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A beam of light traversing the stage as the Merce Cunningham Dance Company performed Canfield (1969) was realized through a design by Robert Morris: a 25-foot aluminum column of lights mechanically moving along a track. Rarely seen since, the Canfield décor is now on view at the Museum of Contemporary Art Chicago exhibition Common Time, but only after six months of restoration by Walker technicians. More
“For 100 days in Aristotle’s Lyceum, ghosts are speaking to ghosts. Restless contemporary spirits are interrogating the dead.” Novelist Louise Erdrich (LaRose, The Round House) considers a sound installation by the indigenous art collective Postcommodity at documenta that transforms military-grade audio weaponry—recently used against water protectors at Standing Rock—to serve more spiritual ends. More
“Black work is inherently radical or political, just by the sheer fact that a Black person is making it. Your choice not to make work about being Black is just as important as making work about being Black.” Lara Mimosa Montes sits down with members of the Minneapolis College of Art and Design’s Black Artist Student Union to discuss their experiences navigating the Twin Cities scene as artists of color. More
“The reason for bigness isn’t largeness. It’s to be engulfed by peripheral vision; it questions the self and questions self-consciousness,” said Pop artist James Rosenquist, who passed away March 31 at age 83. Misa Jeffereis looks at his background and legacy, from his midwestern roots to the development of his iconic painting style, which rendered movie stars, automobiles, and food in vivid detail. More
The elimination of the NEA and other culture-focused agencies would make it harder for the Walker to fulfill its mission to serve as a catalyst for the creative expression of artists and the active engagement of audiences, writes director Olga Viso. More importantly, it would be a step backwards for our great nation, which has long benefited from the federal government’s modest investment in the arts. More
In Vienna in 1964, the Merce Cunningham Dance Company performed the first of its Events—a collage of excerpts from existing dances that could be performed without special décor or lighting and didn’t depend on conventional stage exits and entrances. Here, art historian Hiroko Ikegami recounts the first Event to ever be videotaped: #32, performed in 1972 inside the Walker lobby and galleries. More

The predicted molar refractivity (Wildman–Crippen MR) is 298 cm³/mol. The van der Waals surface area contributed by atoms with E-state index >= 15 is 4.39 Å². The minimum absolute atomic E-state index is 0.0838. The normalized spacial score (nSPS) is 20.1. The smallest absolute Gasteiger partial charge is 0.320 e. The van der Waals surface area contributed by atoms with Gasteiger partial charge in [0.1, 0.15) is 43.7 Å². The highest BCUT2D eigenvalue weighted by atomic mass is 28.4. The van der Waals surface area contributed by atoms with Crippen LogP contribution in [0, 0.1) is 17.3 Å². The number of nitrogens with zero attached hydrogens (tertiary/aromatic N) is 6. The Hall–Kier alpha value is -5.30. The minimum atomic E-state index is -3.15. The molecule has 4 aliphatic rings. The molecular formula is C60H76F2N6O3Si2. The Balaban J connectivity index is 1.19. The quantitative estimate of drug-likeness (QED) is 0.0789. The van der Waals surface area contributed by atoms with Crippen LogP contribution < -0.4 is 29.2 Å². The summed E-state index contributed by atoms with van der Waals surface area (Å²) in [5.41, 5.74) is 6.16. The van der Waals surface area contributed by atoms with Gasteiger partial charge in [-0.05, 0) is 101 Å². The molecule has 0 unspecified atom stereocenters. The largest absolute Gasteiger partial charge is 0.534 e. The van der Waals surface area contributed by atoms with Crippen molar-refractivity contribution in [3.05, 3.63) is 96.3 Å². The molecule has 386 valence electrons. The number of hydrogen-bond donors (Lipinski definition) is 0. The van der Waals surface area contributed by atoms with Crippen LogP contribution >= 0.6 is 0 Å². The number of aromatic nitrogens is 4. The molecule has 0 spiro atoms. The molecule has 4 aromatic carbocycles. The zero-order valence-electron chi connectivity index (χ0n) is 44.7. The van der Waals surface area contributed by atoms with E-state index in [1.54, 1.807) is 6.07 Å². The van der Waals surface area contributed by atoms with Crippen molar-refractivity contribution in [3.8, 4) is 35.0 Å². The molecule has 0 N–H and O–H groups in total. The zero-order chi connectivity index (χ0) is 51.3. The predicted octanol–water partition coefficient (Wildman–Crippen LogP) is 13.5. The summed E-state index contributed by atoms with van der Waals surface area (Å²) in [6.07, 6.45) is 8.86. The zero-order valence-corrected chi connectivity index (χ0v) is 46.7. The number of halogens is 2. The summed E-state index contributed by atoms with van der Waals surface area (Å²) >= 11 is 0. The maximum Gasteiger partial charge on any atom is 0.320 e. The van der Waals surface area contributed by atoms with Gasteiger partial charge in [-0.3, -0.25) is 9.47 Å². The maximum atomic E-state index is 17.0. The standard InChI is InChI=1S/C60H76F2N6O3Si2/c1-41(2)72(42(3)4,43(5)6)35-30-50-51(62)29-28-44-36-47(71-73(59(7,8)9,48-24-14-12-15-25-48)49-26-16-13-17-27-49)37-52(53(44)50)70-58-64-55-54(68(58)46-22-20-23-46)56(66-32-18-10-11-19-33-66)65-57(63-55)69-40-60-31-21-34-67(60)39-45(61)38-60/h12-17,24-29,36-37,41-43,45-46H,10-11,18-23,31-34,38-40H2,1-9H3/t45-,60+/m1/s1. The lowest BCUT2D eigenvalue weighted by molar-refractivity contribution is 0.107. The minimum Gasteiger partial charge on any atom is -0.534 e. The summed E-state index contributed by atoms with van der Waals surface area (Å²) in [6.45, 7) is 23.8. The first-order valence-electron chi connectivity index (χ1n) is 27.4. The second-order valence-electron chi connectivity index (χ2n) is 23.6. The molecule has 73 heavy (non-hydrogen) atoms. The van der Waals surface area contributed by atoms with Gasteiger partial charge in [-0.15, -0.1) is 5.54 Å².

“Hers was a dance practice that sought to reveal itself; her simple never lacked.” With a 1973 letter between dancemaker Trisha Brown and curator Suzanne Weil as her guide, Gwyneth Shanks reflects on the legacy and passing of a choreographer with deep Walker ties. While rigorous, Brown’s work—from Accumulation (1971) to her performance drawings of 2008—“was always marked by a directness of address.” More
Why does the term “native” lose meaning south of the border? And why are some white people calling themselves “nativists”? The indigenous art collective Postcommodity (Raven Chacon, Cristóbal Martínez, and Kade L. Twist) melds poetry and prose in a powerful reflection on native self-determination, ethnic and national identity, and the year 2043—when whites are expected to become a minority in the US. More
The Polish artist who once described her art as “a search for organic mysteries” has died at 86. Her sculptures “evoked the weight of political oppression, the desperation of the individual and the sufferings of the natural world.”
“How important is art as a form of protest? How effective is it as a conduit of change?” Some 50 artists from over 30 countries sound off as they reflect on “the role of art in responding to conflict.” Responses vary from the poetic and philosophical to the visual.